Here’s one rule of thumb that speaks to its disruptiveness:
If a typical person can do a mental task with less than one second of thought, we can probably automate it using AI either now or in the near future.
A lot of valuable work currently done by humans — examining security video to detect suspicious behaviors, deciding if a car is about to hit a pedestrian, finding and eliminating abusive online posts — can be done in less than one second. These tasks are ripe for automation. However, they often fit into a larger context or business process; figuring out these linkages to the rest of your business is also important.
–Harvard Business Review
I don’t actually know a lot about the real life application of AI, but this article was very helpful for me to understand the direction of innovation. Definitely something to keep in mind as part of a long term product strategy.
I would be excited to facilitate a innovation workshop for your team or organization. The material can be customized around your industry and challenges. We will work together to explore multiple innovation techniques and add them to your strategy toolbox:
- The subtraction technique
- Big unsolved problems
- Disruptive innovation
Check out my Innovation Strategy Deck and feel free to send any questions or requests to firstname.lastname@example.org
The app is the Taco Bell mobile app; customers can earn rewards, get coupons, and order food for pickup. After conducting customer interviews and a small survey (n=2), the biggest consumer problem is the need to get fast food into the customer’s mouth faster. The existing pickup experience has too much friction; it requires the customer to tell us when he is on his way and to read a number to the cashier.
The new feature would rely on license plate optical character recognition (OCR) scanners to notify the food preparation team to make the food when the customer pulls into the parking lot and to notify the cashier which car to hand the food to in the drive through. Taco Bell and Dominos are the market leaders in using technology to improve their fast food deliver experience, but the same feature would improve any app to physical pickup experience.
Our target customer is “David Drive Through”. He has a smart phone with a data plan that he uses continually. David eats Taco Bell more than once per week. He orders the same thing 60% of the time, but he is attracted to new items and specials. David uses the drive through when he is on the way to work and he will not eat here if he thinks it will take too long. If Dave comes with friends, they will come into the store so they can each pay separately (future feature idea).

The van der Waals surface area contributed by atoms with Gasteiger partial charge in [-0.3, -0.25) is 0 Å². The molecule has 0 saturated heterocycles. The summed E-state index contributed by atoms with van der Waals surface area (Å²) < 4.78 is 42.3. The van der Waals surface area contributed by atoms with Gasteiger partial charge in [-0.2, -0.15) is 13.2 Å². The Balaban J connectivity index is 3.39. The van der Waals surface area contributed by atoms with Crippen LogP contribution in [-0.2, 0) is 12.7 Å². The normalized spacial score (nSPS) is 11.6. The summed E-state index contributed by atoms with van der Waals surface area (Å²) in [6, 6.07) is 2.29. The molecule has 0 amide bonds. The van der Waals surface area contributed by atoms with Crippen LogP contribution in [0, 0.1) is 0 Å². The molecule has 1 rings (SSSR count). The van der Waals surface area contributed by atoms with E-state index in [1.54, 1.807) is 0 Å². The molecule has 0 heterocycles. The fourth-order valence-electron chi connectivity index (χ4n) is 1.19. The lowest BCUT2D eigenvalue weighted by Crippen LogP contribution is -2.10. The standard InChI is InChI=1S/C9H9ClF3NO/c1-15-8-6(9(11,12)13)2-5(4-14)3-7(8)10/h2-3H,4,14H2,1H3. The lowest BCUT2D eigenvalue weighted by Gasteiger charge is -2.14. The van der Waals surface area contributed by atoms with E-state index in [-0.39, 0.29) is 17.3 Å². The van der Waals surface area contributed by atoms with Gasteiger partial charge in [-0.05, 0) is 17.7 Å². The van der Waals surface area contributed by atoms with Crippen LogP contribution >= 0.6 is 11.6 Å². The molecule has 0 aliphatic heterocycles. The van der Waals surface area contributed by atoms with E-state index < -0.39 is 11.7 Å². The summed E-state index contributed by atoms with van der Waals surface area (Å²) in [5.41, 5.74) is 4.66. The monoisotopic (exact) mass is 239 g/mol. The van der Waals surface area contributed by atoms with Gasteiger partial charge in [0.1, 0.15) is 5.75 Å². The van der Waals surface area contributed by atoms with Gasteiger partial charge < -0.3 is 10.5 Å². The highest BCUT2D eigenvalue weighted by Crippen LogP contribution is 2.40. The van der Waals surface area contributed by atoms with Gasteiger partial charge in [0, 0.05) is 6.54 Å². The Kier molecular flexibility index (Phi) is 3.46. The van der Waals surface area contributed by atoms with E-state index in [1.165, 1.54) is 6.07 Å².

- As David placing my first online order, I want to enter my license plate number, so that I can get my food faster.
- As David placing my second order online, I just want to pick my food and hit the order button, so that the experience can be as transparent as possible.
-Verify that the customer can hit one button to repeat last order.
- As David after I receive my food, I want to receive an in app notification, so that I can know my credit card was charged.
-Verify that there is a feedback mechanism in the alert to block fraudulent purchases.
- As the food preparation team, I want David’s food added to my order que when he pulls into the parking lot, so we can have it hot and ready for him.
- As the cashier, I want to know when I should hold David’s food out the window, so he does not even have to stop.
- As the restaurant manager, I want to report against in app purchase in my location, so that I can manage my business.
The expectation is that this feature will save time for the cashier, make the food preparation more effective, drive new customers into stores, and increase the frequency that existing customers visit the store. We will measure or estimate each of these variables to justify the cost of two OCR scanners in each location and the development expense. I propose we pilot this feature in the Sioux Falls market, where we can iteratively improve the feature before a nationwide launch.
I got asked to sign a NDA yesterday. It is something people ask about a lot, and something I always refuse to sign.
Ideas are cheap (my going rate is probably $1 per idea), turning an idea into a successful feature/product/business is the hard part.
“If there were an efficient market, I could simply “sell” my idea to whoever wanted to buy it for “fair market value” (lets say $1,000). Right now, the simple cost of figuring out what the idea might be worth is likely more than the idea itself. This is a clear case of the transaction costs exceeding the cost of the item.”